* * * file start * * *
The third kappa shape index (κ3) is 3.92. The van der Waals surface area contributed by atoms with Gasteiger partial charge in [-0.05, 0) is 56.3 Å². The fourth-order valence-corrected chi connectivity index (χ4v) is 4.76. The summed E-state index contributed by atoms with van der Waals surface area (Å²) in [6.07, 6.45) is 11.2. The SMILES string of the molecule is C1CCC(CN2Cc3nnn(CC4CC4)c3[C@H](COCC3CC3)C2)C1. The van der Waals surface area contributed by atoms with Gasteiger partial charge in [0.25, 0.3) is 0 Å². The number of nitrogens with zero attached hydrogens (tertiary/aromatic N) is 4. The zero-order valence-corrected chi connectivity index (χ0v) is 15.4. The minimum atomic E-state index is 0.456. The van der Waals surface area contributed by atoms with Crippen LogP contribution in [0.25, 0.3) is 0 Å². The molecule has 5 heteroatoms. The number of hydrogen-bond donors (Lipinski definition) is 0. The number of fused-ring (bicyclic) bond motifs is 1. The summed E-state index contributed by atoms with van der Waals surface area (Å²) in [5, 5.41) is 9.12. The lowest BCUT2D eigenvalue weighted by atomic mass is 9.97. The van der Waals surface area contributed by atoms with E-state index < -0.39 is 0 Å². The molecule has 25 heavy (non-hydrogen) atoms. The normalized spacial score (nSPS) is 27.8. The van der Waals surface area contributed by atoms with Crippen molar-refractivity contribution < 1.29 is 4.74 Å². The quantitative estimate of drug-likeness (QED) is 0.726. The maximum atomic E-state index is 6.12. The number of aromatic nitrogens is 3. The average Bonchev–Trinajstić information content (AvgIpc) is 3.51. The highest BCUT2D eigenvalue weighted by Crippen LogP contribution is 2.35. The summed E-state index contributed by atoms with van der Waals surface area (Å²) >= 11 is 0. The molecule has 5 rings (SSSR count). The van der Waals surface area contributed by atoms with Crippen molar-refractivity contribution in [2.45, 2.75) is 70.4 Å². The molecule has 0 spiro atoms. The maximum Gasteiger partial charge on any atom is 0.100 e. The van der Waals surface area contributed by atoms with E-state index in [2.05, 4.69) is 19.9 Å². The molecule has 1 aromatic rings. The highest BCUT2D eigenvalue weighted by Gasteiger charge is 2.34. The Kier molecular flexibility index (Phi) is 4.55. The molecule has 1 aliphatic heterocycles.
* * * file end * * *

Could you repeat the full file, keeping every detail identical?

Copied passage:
The third kappa shape index (κ3) is 3.92. The van der Waals surface area contributed by atoms with Gasteiger partial charge in [-0.05, 0) is 56.3 Å². The fourth-order valence-corrected chi connectivity index (χ4v) is 4.76. The summed E-state index contributed by atoms with van der Waals surface area (Å²) in [6.07, 6.45) is 11.2. The SMILES string of the molecule is C1CCC(CN2Cc3nnn(CC4CC4)c3[C@H](COCC3CC3)C2)C1. The van der Waals surface area contributed by atoms with Gasteiger partial charge in [0.25, 0.3) is 0 Å². The number of nitrogens with zero attached hydrogens (tertiary/aromatic N) is 4. The zero-order valence-corrected chi connectivity index (χ0v) is 15.4. The minimum atomic E-state index is 0.456. The van der Waals surface area contributed by atoms with Crippen LogP contribution in [0.25, 0.3) is 0 Å². The molecule has 5 heteroatoms. The number of hydrogen-bond donors (Lipinski definition) is 0. The number of fused-ring (bicyclic) bond motifs is 1. The summed E-state index contributed by atoms with van der Waals surface area (Å²) in [5, 5.41) is 9.12. The lowest BCUT2D eigenvalue weighted by atomic mass is 9.97. The van der Waals surface area contributed by atoms with E-state index < -0.39 is 0 Å². The molecule has 25 heavy (non-hydrogen) atoms. The normalized spacial score (nSPS) is 27.8. The van der Waals surface area contributed by atoms with Crippen molar-refractivity contribution < 1.29 is 4.74 Å². The quantitative estimate of drug-likeness (QED) is 0.726. The maximum atomic E-state index is 6.12. The number of aromatic nitrogens is 3. The average Bonchev–Trinajstić information content (AvgIpc) is 3.51. The highest BCUT2D eigenvalue weighted by Crippen LogP contribution is 2.35. The summed E-state index contributed by atoms with van der Waals surface area (Å²) >= 11 is 0. The molecule has 5 rings (SSSR count). The van der Waals surface area contributed by atoms with Crippen molar-refractivity contribution in [2.45, 2.75) is 70.4 Å². The molecule has 0 spiro atoms. The maximum Gasteiger partial charge on any atom is 0.100 e. The van der Waals surface area contributed by atoms with E-state index in [2.05, 4.69) is 19.9 Å². The molecule has 1 aromatic rings. The highest BCUT2D eigenvalue weighted by Gasteiger charge is 2.34. The Kier molecular flexibility index (Phi) is 4.55. The molecule has 1 aliphatic heterocycles.